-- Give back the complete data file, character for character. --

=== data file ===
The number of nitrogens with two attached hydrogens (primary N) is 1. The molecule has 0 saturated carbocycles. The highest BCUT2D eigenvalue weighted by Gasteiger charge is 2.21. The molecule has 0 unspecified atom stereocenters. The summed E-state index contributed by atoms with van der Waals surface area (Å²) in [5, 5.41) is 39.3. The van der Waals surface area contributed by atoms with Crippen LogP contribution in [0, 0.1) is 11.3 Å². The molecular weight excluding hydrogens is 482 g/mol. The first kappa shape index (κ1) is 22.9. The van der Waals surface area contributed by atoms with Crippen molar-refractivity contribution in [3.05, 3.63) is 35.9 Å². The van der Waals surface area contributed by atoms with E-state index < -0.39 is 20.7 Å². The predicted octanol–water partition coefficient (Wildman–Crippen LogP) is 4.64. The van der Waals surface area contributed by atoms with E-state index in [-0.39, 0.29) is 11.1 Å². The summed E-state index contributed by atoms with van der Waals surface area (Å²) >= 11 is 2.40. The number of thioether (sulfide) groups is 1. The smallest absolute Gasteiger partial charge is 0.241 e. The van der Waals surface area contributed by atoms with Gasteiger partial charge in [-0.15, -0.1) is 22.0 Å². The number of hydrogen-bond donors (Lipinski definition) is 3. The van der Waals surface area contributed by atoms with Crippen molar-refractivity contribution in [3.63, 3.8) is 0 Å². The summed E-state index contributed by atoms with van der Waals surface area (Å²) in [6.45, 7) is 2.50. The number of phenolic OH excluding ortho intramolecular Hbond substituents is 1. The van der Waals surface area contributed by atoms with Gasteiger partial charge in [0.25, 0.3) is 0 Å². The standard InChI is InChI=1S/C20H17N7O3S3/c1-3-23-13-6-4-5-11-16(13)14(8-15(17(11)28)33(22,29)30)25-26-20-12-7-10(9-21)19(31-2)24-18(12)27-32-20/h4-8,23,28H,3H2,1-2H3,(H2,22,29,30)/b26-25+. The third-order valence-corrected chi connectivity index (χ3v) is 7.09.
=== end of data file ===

The number of nitrogens with two attached hydrogens (primary N) is 1. The molecule has 0 saturated carbocycles. The highest BCUT2D eigenvalue weighted by Gasteiger charge is 2.21. The molecule has 0 unspecified atom stereocenters. The summed E-state index contributed by atoms with van der Waals surface area (Å²) in [5, 5.41) is 39.3. The van der Waals surface area contributed by atoms with Crippen LogP contribution in [0, 0.1) is 11.3 Å². The molecular weight excluding hydrogens is 482 g/mol. The first kappa shape index (κ1) is 22.9. The van der Waals surface area contributed by atoms with Crippen molar-refractivity contribution in [3.05, 3.63) is 35.9 Å². The van der Waals surface area contributed by atoms with E-state index < -0.39 is 20.7 Å². The predicted octanol–water partition coefficient (Wildman–Crippen LogP) is 4.64. The van der Waals surface area contributed by atoms with E-state index in [-0.39, 0.29) is 11.1 Å². The summed E-state index contributed by atoms with van der Waals surface area (Å²) >= 11 is 2.40. The number of thioether (sulfide) groups is 1. The smallest absolute Gasteiger partial charge is 0.241 e. The van der Waals surface area contributed by atoms with Gasteiger partial charge in [-0.15, -0.1) is 22.0 Å². The number of hydrogen-bond donors (Lipinski definition) is 3. The van der Waals surface area contributed by atoms with Crippen molar-refractivity contribution in [3.63, 3.8) is 0 Å². The summed E-state index contributed by atoms with van der Waals surface area (Å²) in [6.45, 7) is 2.50. The number of phenolic OH excluding ortho intramolecular Hbond substituents is 1. The van der Waals surface area contributed by atoms with Gasteiger partial charge in [0.25, 0.3) is 0 Å². The standard InChI is InChI=1S/C20H17N7O3S3/c1-3-23-13-6-4-5-11-16(13)14(8-15(17(11)28)33(22,29)30)25-26-20-12-7-10(9-21)19(31-2)24-18(12)27-32-20/h4-8,23,28H,3H2,1-2H3,(H2,22,29,30)/b26-25+. The third-order valence-corrected chi connectivity index (χ3v) is 7.09.